how to display unicode in a Label in Tkinter
jepler at unpythonic.net
Thu Aug 19 04:16:23 CEST 2004
I have to warn you, my remarks below are based on an extensive knowledge
of tcl, and a tiny knowledge of arabic.
On Wed, Aug 18, 2004 at 02:50:07PM -0600, A K wrote:
> um i waswondering if the web page yu provided gave code that did the
> 1) provide a function that reverses the order of the text
string:revert reverses the whole string, and turns "(" into ")" and vice
versa. The first loop at the top of "proc uc:arabchar2glyph" unreverses
strings of digits, possibly with embedded spaces, hyphens, dots, and
The next two blocks turn digits (optionally) and the punctuation
characters "?" and "," into equivalents ("ARABIC QUESTION MARK" and
"ARABIC THOUSANDS SEPARATOR").
The next two sections use commas (no "original" commas remain after an
earlier step, so this is safe) to deal with combining characters. Here
things go beyond my little knowledge of arabic. First, a comma is added
at the "side" of each glyph that is a combining glyph, then the
glyphs-with-commas are turned into the combined glyphs. For instance,
the first two entries in that list are for turning the characters
U+0622 ARABIC LETTER ALEF WITH MADDA ABOVE
U+0644 ARABIC LETTER LAM
U+fef6 ARABIC LIGATURE LAM WITH ALEF WITH MADDA ABOVE FINAL FORM
assuming the commas produced earlier are in the right place.
List (in arabchar2glyph), any remaining commas (from glyphs that didn't
combine) are removed, and the string is returned.
The final "proc ar:ligatures" does even more substitution. The first
pair of items turns the sequence
U+fea4 ARABIC LETTER HAH MEDIAL FORM
U+fee4 ARABIC LETTER MEEM MEDIAL FORM
U+fedf ARABIC LETTER LAM INITIAL FORM
U+fd88 ARABIC LIGATURE LAM WITH MEEM WITH HAH INITIAL FORM
I think these two specific examples will seem "backwards" to you,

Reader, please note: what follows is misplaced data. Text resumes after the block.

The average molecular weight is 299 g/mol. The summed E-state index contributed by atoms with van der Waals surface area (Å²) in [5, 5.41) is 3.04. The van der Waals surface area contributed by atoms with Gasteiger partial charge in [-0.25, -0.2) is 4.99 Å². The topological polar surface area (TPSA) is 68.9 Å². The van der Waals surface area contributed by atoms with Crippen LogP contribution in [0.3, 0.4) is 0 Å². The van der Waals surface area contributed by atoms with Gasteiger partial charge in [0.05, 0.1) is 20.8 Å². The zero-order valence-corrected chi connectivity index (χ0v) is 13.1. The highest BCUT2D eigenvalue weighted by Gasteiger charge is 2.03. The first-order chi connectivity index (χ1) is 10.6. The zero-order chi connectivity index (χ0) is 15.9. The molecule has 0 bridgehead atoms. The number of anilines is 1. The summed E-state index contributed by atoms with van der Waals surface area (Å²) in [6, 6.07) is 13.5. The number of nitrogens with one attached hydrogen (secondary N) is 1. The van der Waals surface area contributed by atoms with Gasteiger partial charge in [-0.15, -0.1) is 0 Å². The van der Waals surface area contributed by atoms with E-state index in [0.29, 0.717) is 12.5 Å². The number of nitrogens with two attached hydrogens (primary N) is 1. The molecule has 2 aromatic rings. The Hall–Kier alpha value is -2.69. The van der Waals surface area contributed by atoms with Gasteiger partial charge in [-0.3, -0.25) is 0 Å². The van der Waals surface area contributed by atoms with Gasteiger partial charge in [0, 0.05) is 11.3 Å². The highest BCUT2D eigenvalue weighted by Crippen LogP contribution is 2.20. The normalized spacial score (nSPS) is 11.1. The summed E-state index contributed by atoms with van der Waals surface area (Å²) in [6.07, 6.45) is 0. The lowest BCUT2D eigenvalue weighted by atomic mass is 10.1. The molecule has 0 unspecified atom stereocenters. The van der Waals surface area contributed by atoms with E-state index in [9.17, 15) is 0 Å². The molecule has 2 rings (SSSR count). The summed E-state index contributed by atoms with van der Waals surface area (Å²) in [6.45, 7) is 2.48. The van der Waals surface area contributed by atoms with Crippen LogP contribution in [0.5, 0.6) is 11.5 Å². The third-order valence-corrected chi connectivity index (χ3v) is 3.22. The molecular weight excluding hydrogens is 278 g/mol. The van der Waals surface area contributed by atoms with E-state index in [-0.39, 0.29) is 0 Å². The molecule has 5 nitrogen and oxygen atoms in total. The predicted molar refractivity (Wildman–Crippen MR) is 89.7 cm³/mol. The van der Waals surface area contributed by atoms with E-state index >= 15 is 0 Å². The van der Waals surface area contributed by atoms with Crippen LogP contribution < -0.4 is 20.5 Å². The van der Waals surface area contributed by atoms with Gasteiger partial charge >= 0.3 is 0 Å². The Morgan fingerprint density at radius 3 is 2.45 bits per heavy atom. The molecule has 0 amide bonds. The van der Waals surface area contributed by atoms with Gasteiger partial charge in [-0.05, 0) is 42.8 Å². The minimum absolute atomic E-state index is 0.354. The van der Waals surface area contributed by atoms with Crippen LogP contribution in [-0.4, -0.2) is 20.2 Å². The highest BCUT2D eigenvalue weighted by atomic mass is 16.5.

because at both steps the string has been "rendered" from logical order
to European left-to-right order.
> 2) stores the unicode number of the arabic characters in an array and
> assigns them a letter or character from the keybord.
Yes, the portion of the code beginning "proc buckwalter2uc" turns an
ASCII representation of Arabic text into the proper unicode characters.
> Also the attachment yu sent contained a bunch of non-sense. I was wondering
> what it was supposed to be. thank you for your help.
The attachment is generated by software called "gpg", which is related to
older software called "PGP". It is a "signature" that allows people who
read messages I write to be confident that I wrote them. You could use
the gpg software yourself to verify the signature. In my e-mail program,
something this is displayed at the
top of a signed message:
[-- PGP output follows (current time: Wed 18 Aug 2004 08:38:54 PM CDT) --]
gpg: Signature made Tue 17 Aug 2004 09:06:45 PM CDT using DSA key ID 96935D7D
gpg: Good signature from "Jeff Epler <jepler at unpythonic.net>"
[-- End of PGP output --]
gpg can also be used to encrypt the contents of e-mail messages, giving
some measure of privacy to online conversations. You can learn more
about gpg by visiting www.gnupg.org if you're interested, though that
website seems to be geared to people who already know what gpg is and
why they want it..
-------------- next part --------------
A non-text attachment was scrubbed...
Name: not available
Size: 196 bytes
Desc: not available
More information about the Python-list